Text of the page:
Kenya’s Private Sector continues to deteriorate in July – Markit PMI

According Stanbic Bank July’s survey of Kenyan private sector, firms indicated a further deterioration in business conditions, although at a slower and modest pace.

The overall contraction of the private sector was driven by declining output, albeit a slower fall than in June. New orders and employment rose, but only marginally. Purchasing activity and inventories observed renewed gains. Despite facing higher cost burdens, firms offered discounts amid reports of intense competitive conditions.

The headline figure derived from the survey is the Purchasing Managers’ Index™ (PMI™). Readings above 50.0 signal an improvement in business conditions on the previous month, while readings below 50.0 show a deterioration. The seasonally adjusted PMI rose from a survey-record low of 47.3 to 48.1 in July.

This was indicative of a modest contraction of the private sector in July, but was still the second-lowest in the series to date. The PMI has now been registered below the neutral 50.0 threshold for the third consecutive month, the longest sequence of decline recorded since the inception of the series in January 2014.

Commenting on July’s survey findings, Jibran Qureishi, Regional Economist E.A at Stanbic Bank said: “Elevated political temperatures and a lack of access to credit for firms and households, kept the Stanbic PMI in contractionary territory for the third consecutive month. Contingent on a relatively peaceful election in August, the private sector could begin to very gradually show some signs of improvement. However, in the event that the interest rate capping law remains in place for longer, economic activity is unlikely to improve meaningfully over the near to medium term.”

The main findings of the July survey were as follows:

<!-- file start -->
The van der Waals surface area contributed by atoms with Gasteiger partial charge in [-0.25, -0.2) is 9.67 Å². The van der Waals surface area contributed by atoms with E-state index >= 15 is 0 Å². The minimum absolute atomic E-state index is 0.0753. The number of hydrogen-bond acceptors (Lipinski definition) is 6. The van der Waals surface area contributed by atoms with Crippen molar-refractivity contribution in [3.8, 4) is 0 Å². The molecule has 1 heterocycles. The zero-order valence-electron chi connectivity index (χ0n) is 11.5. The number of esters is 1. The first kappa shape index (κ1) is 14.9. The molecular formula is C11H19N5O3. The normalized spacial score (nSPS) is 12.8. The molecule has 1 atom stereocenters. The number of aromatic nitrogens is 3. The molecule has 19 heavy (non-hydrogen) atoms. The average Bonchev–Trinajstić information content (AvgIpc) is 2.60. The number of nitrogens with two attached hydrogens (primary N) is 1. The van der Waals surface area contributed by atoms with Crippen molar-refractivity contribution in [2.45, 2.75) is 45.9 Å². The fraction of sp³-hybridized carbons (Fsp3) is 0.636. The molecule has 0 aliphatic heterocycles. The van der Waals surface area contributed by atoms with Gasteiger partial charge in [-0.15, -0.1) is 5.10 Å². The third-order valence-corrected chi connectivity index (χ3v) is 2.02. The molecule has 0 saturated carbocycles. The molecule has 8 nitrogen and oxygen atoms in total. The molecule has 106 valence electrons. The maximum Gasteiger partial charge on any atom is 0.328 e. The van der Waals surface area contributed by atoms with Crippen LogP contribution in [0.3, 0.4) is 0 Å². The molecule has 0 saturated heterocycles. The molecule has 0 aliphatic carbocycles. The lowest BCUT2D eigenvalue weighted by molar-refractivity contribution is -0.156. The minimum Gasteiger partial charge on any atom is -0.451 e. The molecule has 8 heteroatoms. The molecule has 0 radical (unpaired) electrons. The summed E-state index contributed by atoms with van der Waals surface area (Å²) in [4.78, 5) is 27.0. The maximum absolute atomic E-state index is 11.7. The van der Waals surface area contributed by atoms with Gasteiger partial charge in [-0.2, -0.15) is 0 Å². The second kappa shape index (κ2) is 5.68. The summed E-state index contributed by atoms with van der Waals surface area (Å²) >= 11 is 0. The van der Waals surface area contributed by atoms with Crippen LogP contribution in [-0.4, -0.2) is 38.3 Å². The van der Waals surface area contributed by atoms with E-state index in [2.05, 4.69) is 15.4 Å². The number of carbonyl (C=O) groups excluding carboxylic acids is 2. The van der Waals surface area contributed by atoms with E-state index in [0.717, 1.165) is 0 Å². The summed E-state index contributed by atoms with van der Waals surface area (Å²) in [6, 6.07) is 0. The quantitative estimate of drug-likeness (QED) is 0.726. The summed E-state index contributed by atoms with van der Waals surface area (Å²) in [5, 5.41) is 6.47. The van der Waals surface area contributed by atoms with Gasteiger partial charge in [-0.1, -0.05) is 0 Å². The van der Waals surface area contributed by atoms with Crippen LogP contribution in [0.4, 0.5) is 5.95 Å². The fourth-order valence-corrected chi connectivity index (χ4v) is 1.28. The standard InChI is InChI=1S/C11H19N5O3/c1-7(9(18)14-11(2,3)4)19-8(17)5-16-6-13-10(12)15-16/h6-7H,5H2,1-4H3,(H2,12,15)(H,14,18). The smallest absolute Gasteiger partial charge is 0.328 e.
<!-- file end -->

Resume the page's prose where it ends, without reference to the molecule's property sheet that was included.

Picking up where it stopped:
• Output fell for the third consecutive month, contributing to the overall downturn in the private sector. That said, the rate of decline slowed, and was only marginal. Where a decrease was registered, firms widely linked this to the upcoming election, customers facing money shortages, high inflationary pressures and weak demand.
  • Having stagnated at the end of the second quarter, new orders rose in July. The rate of increase was only marginal, however. A number of surveyed firms attributed new client wins to promotional activities.
  • In contrast, new export orders expanded at a solid pace, but one that remained weaker than the average of the current 12-month period of growth. Panellists commented on greater demand from key international export markets.
  • Backlogs rose in the Kenyan private sector during July. The rate of increase eased to the weakest in the current 21-month sequence of growth, however. New customers and cash flow constraints were reported to be the key reasons behind greater capacity pressures. As a result,employment continued to rise in July, albeit only marginally.
  • The falls in purchasing activity and inventories registered in June proved short-lived, as the survey signalled renewed rises in both in the latest period. Panellists linked expansions in purchasing and stocks to expectations of future improvements in demand. On the price front, underlying data indicated further pressure on companies’ margins, as firms faced higher cost burdens but continued to offer discounts amid intense competitive conditions

(Markit Economics)